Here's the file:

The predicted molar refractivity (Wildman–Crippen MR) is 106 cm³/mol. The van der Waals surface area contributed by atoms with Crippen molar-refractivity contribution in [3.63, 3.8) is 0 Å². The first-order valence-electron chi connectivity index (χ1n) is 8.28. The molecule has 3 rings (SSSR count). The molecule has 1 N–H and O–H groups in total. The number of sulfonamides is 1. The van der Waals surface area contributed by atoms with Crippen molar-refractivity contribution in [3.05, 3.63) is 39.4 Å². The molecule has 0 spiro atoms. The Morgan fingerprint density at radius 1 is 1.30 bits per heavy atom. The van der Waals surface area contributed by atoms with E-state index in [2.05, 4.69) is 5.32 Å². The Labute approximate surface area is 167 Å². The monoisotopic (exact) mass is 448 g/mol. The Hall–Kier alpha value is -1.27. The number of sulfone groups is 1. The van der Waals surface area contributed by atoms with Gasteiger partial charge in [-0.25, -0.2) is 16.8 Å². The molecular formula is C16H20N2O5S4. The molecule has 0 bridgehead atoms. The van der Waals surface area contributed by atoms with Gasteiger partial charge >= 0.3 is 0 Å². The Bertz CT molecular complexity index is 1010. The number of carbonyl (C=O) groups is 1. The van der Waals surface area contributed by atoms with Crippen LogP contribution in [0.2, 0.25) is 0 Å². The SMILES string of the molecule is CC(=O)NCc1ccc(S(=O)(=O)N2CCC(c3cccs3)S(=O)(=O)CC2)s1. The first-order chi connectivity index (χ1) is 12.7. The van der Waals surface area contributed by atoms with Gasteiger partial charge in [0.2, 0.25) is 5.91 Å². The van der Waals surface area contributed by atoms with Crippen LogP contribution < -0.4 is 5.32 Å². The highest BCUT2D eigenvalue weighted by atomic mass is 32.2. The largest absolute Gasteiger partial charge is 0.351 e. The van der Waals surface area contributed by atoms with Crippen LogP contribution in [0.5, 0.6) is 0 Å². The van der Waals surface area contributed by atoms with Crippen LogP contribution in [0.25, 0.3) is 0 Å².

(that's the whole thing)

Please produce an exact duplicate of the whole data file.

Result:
The predicted molar refractivity (Wildman–Crippen MR) is 106 cm³/mol. The van der Waals surface area contributed by atoms with Crippen molar-refractivity contribution in [3.63, 3.8) is 0 Å². The first-order valence-electron chi connectivity index (χ1n) is 8.28. The molecule has 3 rings (SSSR count). The molecule has 1 N–H and O–H groups in total. The number of sulfonamides is 1. The van der Waals surface area contributed by atoms with Crippen molar-refractivity contribution in [3.05, 3.63) is 39.4 Å². The molecule has 0 spiro atoms. The Morgan fingerprint density at radius 1 is 1.30 bits per heavy atom. The van der Waals surface area contributed by atoms with E-state index in [2.05, 4.69) is 5.32 Å². The Labute approximate surface area is 167 Å². The monoisotopic (exact) mass is 448 g/mol. The Hall–Kier alpha value is -1.27. The number of sulfone groups is 1. The van der Waals surface area contributed by atoms with Gasteiger partial charge in [-0.25, -0.2) is 16.8 Å². The molecular formula is C16H20N2O5S4. The molecule has 0 bridgehead atoms. The van der Waals surface area contributed by atoms with Gasteiger partial charge >= 0.3 is 0 Å². The Bertz CT molecular complexity index is 1010. The number of carbonyl (C=O) groups is 1. The van der Waals surface area contributed by atoms with Crippen LogP contribution in [0.2, 0.25) is 0 Å². The SMILES string of the molecule is CC(=O)NCc1ccc(S(=O)(=O)N2CCC(c3cccs3)S(=O)(=O)CC2)s1. The first-order chi connectivity index (χ1) is 12.7. The van der Waals surface area contributed by atoms with Gasteiger partial charge in [0.2, 0.25) is 5.91 Å². The van der Waals surface area contributed by atoms with Crippen LogP contribution < -0.4 is 5.32 Å². The highest BCUT2D eigenvalue weighted by atomic mass is 32.2. The largest absolute Gasteiger partial charge is 0.351 e. The van der Waals surface area contributed by atoms with Crippen LogP contribution in [0.5, 0.6) is 0 Å². The van der Waals surface area contributed by atoms with Crippen LogP contribution in [0.25, 0.3) is 0 Å².